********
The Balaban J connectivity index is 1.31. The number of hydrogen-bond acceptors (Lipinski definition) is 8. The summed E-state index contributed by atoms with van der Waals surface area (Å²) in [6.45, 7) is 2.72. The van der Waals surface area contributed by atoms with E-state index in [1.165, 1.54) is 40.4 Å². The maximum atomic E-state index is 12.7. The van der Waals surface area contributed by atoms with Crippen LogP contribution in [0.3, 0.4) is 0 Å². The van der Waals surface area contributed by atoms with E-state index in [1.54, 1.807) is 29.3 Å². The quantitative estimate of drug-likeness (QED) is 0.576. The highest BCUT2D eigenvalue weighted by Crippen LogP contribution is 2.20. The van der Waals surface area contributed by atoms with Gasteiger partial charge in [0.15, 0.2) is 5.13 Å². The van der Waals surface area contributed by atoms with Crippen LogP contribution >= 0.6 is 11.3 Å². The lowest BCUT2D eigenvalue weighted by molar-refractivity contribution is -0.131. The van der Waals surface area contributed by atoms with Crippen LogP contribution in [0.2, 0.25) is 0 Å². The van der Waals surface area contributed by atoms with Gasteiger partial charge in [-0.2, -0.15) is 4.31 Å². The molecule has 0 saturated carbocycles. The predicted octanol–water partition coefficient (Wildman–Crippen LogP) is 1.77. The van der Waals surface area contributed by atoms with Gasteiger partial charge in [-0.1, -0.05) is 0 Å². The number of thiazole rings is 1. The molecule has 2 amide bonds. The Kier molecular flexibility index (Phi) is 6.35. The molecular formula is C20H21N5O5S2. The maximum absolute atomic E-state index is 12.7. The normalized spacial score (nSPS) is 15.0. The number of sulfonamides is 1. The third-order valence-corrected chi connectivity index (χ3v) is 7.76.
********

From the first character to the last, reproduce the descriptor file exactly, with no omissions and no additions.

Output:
The Balaban J connectivity index is 1.31. The number of hydrogen-bond acceptors (Lipinski definition) is 8. The summed E-state index contributed by atoms with van der Waals surface area (Å²) in [6.45, 7) is 2.72. The van der Waals surface area contributed by atoms with E-state index in [1.165, 1.54) is 40.4 Å². The maximum atomic E-state index is 12.7. The van der Waals surface area contributed by atoms with Crippen LogP contribution in [0.3, 0.4) is 0 Å². The van der Waals surface area contributed by atoms with E-state index in [1.54, 1.807) is 29.3 Å². The quantitative estimate of drug-likeness (QED) is 0.576. The highest BCUT2D eigenvalue weighted by Crippen LogP contribution is 2.20. The van der Waals surface area contributed by atoms with Gasteiger partial charge in [0.15, 0.2) is 5.13 Å². The van der Waals surface area contributed by atoms with Crippen LogP contribution >= 0.6 is 11.3 Å². The lowest BCUT2D eigenvalue weighted by molar-refractivity contribution is -0.131. The van der Waals surface area contributed by atoms with Crippen LogP contribution in [0.2, 0.25) is 0 Å². The van der Waals surface area contributed by atoms with Gasteiger partial charge in [-0.2, -0.15) is 4.31 Å². The molecule has 0 saturated carbocycles. The predicted octanol–water partition coefficient (Wildman–Crippen LogP) is 1.77. The van der Waals surface area contributed by atoms with Gasteiger partial charge in [-0.1, -0.05) is 0 Å². The number of thiazole rings is 1. The molecule has 2 amide bonds. The Kier molecular flexibility index (Phi) is 6.35. The molecular formula is C20H21N5O5S2. The maximum absolute atomic E-state index is 12.7. The normalized spacial score (nSPS) is 15.0. The number of sulfonamides is 1. The third-order valence-corrected chi connectivity index (χ3v) is 7.76.